Magnet Leadership Degree Dilemma - page 2
by katmeup7 | 2,310 Views | 12 Comments
I am an RN with an ASN degree who has worked for the same hospital for 20 years. In 2003 I was promoted to a clinical leadership position that required a BSN or a Bachelor's in a related field. I chose the related field and got... Read More
- 0Jan 19, '11 by llg GuideQuote from pforteHi, Paula.
I was a CNS long before we had certification exams (the 1970s) -- so that educational preparation "doesn't count" any more.
--paula forte, RN, MSN, PhD, NEA-BC, CWCN
I was also a CNS before there were certification exams. I had a MSN (in 1981) and experience in my field. That made me qualified to be a CNS. But eventually, each specialty, each state, and each school started to establish a hodge-podge of requirements to use the CNS title. It became a mess and I decided not to play along. I got my PhD and managed to find work -- eventually taking the certification exam for Nursing Professional Development. Heaven only knows what hoops I will have to jump through in the next (and last) 10 years of my career.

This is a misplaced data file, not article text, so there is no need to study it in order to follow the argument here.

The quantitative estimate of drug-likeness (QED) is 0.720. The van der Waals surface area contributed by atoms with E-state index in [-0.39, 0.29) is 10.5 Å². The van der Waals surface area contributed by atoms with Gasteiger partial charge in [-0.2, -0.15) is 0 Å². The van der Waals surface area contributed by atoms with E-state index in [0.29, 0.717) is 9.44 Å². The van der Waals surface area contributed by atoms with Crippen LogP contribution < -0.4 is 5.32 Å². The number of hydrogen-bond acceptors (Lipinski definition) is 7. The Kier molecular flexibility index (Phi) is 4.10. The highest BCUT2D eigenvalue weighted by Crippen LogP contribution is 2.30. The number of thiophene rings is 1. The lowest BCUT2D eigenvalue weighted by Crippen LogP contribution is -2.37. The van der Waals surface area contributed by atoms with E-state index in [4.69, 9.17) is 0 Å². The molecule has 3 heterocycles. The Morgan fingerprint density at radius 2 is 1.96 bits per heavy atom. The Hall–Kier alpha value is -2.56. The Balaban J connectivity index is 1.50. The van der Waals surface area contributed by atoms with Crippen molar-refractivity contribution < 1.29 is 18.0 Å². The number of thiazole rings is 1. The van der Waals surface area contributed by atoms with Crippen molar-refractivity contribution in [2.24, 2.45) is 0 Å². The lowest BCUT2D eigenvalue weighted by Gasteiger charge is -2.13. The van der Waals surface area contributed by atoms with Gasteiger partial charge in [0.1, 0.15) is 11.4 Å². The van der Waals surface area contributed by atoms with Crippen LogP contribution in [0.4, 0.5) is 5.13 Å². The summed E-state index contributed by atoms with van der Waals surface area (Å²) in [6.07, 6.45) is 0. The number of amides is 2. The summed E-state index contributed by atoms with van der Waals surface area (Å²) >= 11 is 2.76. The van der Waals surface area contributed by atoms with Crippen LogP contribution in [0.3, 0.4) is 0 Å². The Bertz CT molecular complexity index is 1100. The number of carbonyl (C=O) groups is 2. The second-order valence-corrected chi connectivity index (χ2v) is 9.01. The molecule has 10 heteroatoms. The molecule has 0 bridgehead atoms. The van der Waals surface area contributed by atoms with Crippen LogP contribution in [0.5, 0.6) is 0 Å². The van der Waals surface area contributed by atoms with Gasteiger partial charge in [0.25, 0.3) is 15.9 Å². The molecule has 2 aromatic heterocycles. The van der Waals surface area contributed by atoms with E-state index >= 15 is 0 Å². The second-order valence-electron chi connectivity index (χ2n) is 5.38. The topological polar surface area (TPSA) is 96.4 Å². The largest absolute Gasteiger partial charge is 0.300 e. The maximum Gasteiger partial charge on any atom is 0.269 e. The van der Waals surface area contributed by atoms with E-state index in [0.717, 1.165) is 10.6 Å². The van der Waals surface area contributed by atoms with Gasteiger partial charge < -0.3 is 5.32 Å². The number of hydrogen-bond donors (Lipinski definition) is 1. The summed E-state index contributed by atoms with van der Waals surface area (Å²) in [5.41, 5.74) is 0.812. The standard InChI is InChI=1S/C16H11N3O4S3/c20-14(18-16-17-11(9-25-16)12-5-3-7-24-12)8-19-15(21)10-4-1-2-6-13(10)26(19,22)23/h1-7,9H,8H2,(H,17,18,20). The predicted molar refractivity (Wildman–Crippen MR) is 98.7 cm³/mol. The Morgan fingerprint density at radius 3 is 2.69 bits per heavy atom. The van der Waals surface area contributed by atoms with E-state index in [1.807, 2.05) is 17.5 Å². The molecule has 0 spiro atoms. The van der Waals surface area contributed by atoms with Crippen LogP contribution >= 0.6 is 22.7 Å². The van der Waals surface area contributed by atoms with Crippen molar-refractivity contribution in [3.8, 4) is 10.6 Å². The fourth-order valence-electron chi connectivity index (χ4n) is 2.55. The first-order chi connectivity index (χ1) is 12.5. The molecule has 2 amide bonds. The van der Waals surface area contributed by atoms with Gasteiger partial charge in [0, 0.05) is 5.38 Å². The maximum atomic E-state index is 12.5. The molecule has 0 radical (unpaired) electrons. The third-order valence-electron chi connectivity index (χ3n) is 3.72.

It's nice to meet you. You might find some of our CNS threads interesting and want to check them out.
- 1Apr 24, '11 by katmeup7Here's an update:
I finally addressed this issue with my boss. I presented him with the reasons why I felt my job description wasn't appropriate and why 'clinical manager' wasn't an accurate moniker for what I do. He point blank asked me what the real reason I wanted to change my job title was, so I advised him that the education piece to satisfy Magnet was the bottom line, and the fact that I don't even report to Nursing seemed incongruous with the expectation.
He immediately agreed with me. I told him I'd write my new job description and suggested a new title that doesn't involve the word 'clinical or nurse' in it. He's 100% behind me, and I am 100% relieved. I've run it past HR and they have helped me as well. I'll probably go with something like "practice administrator."
By this move, it shows me that my boss values my experience, track record, and unique contribution to our hospital and community. I suspect he also recognizes that as a 60 yr old employee, it's not in my best interest to add the stress of more school to my already overburdened plate.
I waited patiently until the timing was right to address this, and it worked!